Report: China hackers stole key Google program

April 20, 2010
Among the losses Google sustained when intruders stole computer information in December was a company treasure: a password system, The New York Times reported Tuesday.

(AP) -- Computer hackers stole a program that controlled access to most of Google Inc.'s services when they attacked the Internet company late last year, according to a report published late Monday.

The story in The New York Times provided more details about an intrusion that provoked a politically charged showdown between and China's government over Internet censorship and computer security.

The Times said it obtained the information from an unnamed person with direct knowledge of the investigation into the break-in that Google has traced to China.

Google declined to comment specifically on the Times' story. A spokeswoman reiterated Google's previous assertions that the attacks on the company didn't obtain any personal information from its users' accounts.

The stolen password system was called Gaia, a reference to the Greek goddess of earth, according to the Times. Besides e-mail, Gaia also governed access to the online services that Google sells to businesses, government agencies and schools.

Without providing specifics, Google acknowledged some of its intellectual property had been stolen when it announced the hacking attacks in January. The heist prompted Google to tighten its .

At least 20 other companies were targeted in similar attacks, according to Google.

The breach incensed Google so much that the company decided to protest the country's laws dictating the censorship of results deemed to be subversive or pornographic by the government. Google started censoring in China four years ago when it set up a search engine inside of the country to gain better access to the world's largest Web audience.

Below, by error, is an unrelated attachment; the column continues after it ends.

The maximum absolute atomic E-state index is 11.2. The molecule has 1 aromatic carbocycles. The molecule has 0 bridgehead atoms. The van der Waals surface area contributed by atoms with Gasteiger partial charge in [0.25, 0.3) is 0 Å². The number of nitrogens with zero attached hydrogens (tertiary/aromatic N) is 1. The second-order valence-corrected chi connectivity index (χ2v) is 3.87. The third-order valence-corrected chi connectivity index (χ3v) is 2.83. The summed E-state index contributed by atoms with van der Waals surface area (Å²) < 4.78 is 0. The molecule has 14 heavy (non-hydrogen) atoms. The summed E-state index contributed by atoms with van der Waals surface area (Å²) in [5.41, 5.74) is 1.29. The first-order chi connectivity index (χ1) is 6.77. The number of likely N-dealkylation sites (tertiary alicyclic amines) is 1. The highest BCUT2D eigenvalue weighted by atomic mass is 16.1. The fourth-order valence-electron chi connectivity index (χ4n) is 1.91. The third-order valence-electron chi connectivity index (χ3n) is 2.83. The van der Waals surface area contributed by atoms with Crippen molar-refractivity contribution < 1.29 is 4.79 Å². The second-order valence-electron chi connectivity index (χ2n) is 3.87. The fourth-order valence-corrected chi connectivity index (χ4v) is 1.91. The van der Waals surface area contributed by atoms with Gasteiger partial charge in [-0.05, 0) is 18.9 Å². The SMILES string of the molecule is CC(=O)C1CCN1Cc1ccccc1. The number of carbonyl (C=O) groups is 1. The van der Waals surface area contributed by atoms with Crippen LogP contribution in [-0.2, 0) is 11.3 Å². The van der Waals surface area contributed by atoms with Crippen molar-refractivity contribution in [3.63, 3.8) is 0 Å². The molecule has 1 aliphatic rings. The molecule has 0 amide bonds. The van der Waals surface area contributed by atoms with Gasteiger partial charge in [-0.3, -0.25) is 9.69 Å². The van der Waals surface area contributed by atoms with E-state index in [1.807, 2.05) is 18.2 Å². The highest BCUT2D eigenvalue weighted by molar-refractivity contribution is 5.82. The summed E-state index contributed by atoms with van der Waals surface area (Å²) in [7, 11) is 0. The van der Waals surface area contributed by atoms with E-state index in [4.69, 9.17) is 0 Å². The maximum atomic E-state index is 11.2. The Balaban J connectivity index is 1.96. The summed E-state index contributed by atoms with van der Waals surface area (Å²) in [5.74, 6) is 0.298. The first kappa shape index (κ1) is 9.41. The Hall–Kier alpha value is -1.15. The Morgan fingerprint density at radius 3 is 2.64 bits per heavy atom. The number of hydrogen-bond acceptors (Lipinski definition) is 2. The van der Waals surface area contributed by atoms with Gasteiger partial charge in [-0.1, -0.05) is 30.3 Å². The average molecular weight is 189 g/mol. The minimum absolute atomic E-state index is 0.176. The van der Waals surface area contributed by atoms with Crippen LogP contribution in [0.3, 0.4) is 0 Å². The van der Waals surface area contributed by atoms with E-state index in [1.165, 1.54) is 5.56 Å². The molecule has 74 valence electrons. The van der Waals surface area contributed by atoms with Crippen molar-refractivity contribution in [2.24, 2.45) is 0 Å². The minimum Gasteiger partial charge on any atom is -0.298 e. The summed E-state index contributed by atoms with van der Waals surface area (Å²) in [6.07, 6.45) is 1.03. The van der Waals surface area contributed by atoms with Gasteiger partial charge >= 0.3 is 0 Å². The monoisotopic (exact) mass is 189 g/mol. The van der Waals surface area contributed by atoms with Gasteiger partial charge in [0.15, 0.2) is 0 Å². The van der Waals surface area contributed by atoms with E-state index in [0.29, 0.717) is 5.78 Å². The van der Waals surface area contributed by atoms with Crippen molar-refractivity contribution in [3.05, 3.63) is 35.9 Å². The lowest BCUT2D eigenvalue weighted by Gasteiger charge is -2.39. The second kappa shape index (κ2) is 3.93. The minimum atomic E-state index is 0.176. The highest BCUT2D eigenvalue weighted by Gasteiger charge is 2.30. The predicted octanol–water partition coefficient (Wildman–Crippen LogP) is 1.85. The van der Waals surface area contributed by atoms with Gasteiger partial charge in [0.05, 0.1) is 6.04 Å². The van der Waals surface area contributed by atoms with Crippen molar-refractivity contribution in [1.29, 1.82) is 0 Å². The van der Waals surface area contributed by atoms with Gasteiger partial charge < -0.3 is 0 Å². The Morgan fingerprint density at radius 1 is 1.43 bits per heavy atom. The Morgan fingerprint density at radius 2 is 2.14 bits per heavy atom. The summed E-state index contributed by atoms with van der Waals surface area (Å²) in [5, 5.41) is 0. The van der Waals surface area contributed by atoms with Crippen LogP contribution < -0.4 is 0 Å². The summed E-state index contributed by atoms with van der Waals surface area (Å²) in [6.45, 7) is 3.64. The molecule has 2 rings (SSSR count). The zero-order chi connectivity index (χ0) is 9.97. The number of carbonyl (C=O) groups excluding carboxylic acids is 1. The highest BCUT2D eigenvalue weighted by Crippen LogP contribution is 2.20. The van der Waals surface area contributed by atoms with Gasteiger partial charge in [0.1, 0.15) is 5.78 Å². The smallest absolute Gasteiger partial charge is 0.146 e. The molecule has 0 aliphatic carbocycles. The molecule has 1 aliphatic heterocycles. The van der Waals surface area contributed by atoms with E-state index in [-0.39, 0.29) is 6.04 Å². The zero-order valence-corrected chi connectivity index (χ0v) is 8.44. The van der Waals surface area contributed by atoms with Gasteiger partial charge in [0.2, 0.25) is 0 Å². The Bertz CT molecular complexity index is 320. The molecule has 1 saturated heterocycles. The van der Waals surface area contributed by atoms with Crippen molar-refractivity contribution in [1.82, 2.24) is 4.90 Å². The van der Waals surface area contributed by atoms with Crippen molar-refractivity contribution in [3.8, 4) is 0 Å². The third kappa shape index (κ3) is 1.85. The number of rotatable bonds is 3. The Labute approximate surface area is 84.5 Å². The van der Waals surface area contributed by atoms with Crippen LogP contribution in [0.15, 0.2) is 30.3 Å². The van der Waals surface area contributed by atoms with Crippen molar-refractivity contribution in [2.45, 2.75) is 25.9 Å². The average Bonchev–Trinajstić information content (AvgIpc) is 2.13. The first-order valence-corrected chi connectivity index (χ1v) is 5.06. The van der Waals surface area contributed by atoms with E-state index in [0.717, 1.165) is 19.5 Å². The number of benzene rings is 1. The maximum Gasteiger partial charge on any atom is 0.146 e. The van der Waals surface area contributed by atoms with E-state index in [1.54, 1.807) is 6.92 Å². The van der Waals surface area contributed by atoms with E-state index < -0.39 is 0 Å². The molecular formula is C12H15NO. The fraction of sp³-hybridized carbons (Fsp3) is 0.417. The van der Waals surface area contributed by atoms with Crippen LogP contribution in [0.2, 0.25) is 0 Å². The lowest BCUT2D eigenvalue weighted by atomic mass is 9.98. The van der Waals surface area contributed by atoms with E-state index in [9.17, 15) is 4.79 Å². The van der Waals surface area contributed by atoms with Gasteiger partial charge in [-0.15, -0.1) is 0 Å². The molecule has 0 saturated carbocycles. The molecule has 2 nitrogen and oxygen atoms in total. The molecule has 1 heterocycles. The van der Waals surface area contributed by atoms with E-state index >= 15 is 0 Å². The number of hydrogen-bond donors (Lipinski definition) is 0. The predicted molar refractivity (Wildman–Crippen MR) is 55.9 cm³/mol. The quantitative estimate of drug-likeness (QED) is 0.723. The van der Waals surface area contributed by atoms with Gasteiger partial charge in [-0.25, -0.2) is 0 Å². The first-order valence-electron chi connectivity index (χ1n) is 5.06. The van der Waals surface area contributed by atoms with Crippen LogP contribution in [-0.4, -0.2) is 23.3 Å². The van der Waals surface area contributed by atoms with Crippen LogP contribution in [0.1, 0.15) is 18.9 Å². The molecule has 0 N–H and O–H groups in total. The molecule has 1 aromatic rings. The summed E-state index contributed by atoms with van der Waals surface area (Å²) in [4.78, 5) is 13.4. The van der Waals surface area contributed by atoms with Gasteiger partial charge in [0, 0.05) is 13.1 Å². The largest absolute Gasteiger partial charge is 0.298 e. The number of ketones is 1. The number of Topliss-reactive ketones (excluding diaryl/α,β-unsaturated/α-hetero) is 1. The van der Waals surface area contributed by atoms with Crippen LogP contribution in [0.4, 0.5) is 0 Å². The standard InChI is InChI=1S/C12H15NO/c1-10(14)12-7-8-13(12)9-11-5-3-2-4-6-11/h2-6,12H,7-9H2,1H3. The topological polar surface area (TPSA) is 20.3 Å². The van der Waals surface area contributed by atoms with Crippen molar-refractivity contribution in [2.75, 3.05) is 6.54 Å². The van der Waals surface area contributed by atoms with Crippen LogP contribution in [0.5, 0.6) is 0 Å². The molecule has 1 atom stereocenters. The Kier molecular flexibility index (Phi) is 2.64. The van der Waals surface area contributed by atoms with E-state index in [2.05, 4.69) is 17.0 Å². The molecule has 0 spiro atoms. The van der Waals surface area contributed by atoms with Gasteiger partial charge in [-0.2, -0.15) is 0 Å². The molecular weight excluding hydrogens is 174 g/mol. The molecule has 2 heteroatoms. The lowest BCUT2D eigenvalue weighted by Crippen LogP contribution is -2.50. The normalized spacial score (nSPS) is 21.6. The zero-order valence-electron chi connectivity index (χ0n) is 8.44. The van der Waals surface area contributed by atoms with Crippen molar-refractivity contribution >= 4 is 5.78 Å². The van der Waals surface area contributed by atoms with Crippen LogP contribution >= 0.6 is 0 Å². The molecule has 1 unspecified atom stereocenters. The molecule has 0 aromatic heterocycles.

After unsuccessfully trying to negotiate a compromise with China's ruling party, Google last month began to shift search requests from mainland China to Hong Kong, where online censorship isn't required.

Explore further: Google's Gmail adds security after China hacking


Related Stories

Intel faced hacker attack same time as Google

February 23, 2010

(AP) -- Intel Corp. has revealed that it was targeted by a "sophisticated" hacker attack this year at about the same time as a spying probe that hit Google Inc.

Chinese minister insists Google obey the law

March 12, 2010

(AP) -- China's top Internet regulator insisted Friday that Google must obey its laws or "pay the consequences," giving no sign of a possible compromise in their dispute over censorship and hacking.

Recommended for you

The ethics of robot love

November 25, 2015

There was to have been a conference in Malaysia last week called Love and Sex with Robots but it was cancelled. Malaysian police branded it "illegal" and "ridiculous". "There is nothing scientific about sex with robots," ...

Glider pilots aim for the stratosphere

November 20, 2015

Talk about serendipity. Einar Enevoldson was strolling past a scientist's office in 1991 when he noticed a freshly printed image tacked to the wall. He was thunderstruck; it showed faint particles in the sky that proved something ...


Adjust slider to filter visible comments by rank

Display comments: newest first

2.2 / 5 (9) Apr 20, 2010
China has declared war on America.
4.4 / 5 (7) Apr 20, 2010
So, now, stealing passwords = war agression? LOL
not rated yet Apr 20, 2010
Censorship...great way of deluding your people's minds and controlling them.
3 / 5 (2) Apr 20, 2010
no it doesn't but china has in the past year stated that they were upping their cyber warfare units - and to be honest the best target is the USA -- it you want to steal something then you are going to go looking for something of value and thats is the US and Eurounion
1 / 5 (1) Apr 20, 2010
So, now, stealing passwords = war agression? LOL

I guess stealing keys to someone else daughter's condo is no big deal, and the parents concerned will just laughing out loud and that's that.
2.3 / 5 (3) Apr 20, 2010
Besides- who knows what groups were the beneficiaries of the info theft?

Just because the attack apparently originated in China does not mean that the people responsible were necessarily solely representing Chinese interests, or even necessarily "criminal" ones.

Makes one wonder.

Always nice to have backdoor-entry capability,
when one desires to circumvent the Law.
not rated yet Apr 20, 2010
There are trivial things, and important things. A ton of sand, and the key to your car.

Size isn't the metric.

Please sign in to add a comment. Registration is free, and takes less than a minute. Read more

Click here to reset your password.
Sign in to get notified via email when new comments are made.